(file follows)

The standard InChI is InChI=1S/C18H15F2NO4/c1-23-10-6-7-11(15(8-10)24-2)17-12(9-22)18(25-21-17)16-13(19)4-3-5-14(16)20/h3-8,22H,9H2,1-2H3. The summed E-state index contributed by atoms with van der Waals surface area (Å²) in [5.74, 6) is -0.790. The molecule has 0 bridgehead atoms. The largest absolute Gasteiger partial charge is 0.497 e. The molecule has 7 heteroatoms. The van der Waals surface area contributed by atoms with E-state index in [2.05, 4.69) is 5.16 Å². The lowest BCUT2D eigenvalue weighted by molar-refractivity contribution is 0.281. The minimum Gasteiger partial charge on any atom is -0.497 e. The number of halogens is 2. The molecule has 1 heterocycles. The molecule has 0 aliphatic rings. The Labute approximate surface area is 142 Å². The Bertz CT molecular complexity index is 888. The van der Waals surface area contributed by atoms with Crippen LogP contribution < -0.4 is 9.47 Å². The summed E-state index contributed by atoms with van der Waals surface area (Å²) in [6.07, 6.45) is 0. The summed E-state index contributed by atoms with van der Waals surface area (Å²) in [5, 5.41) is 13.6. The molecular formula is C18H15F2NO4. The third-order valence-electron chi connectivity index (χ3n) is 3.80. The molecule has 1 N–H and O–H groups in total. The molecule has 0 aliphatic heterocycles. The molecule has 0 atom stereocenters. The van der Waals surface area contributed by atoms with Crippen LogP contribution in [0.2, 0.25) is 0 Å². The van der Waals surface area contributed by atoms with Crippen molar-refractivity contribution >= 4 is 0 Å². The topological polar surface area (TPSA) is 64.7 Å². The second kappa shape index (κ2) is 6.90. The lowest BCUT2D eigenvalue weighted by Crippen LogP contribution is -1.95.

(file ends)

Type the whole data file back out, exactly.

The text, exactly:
The standard InChI is InChI=1S/C18H15F2NO4/c1-23-10-6-7-11(15(8-10)24-2)17-12(9-22)18(25-21-17)16-13(19)4-3-5-14(16)20/h3-8,22H,9H2,1-2H3. The summed E-state index contributed by atoms with van der Waals surface area (Å²) in [5.74, 6) is -0.790. The molecule has 0 bridgehead atoms. The largest absolute Gasteiger partial charge is 0.497 e. The molecule has 7 heteroatoms. The van der Waals surface area contributed by atoms with E-state index in [2.05, 4.69) is 5.16 Å². The lowest BCUT2D eigenvalue weighted by molar-refractivity contribution is 0.281. The minimum Gasteiger partial charge on any atom is -0.497 e. The number of halogens is 2. The molecule has 1 heterocycles. The molecule has 0 aliphatic rings. The Labute approximate surface area is 142 Å². The Bertz CT molecular complexity index is 888. The van der Waals surface area contributed by atoms with Crippen LogP contribution < -0.4 is 9.47 Å². The summed E-state index contributed by atoms with van der Waals surface area (Å²) in [6.07, 6.45) is 0. The summed E-state index contributed by atoms with van der Waals surface area (Å²) in [5, 5.41) is 13.6. The molecular formula is C18H15F2NO4. The third-order valence-electron chi connectivity index (χ3n) is 3.80. The molecule has 1 N–H and O–H groups in total. The molecule has 0 aliphatic heterocycles. The molecule has 0 atom stereocenters. The van der Waals surface area contributed by atoms with Crippen LogP contribution in [0.2, 0.25) is 0 Å². The van der Waals surface area contributed by atoms with Crippen molar-refractivity contribution >= 4 is 0 Å². The topological polar surface area (TPSA) is 64.7 Å². The second kappa shape index (κ2) is 6.90. The lowest BCUT2D eigenvalue weighted by Crippen LogP contribution is -1.95.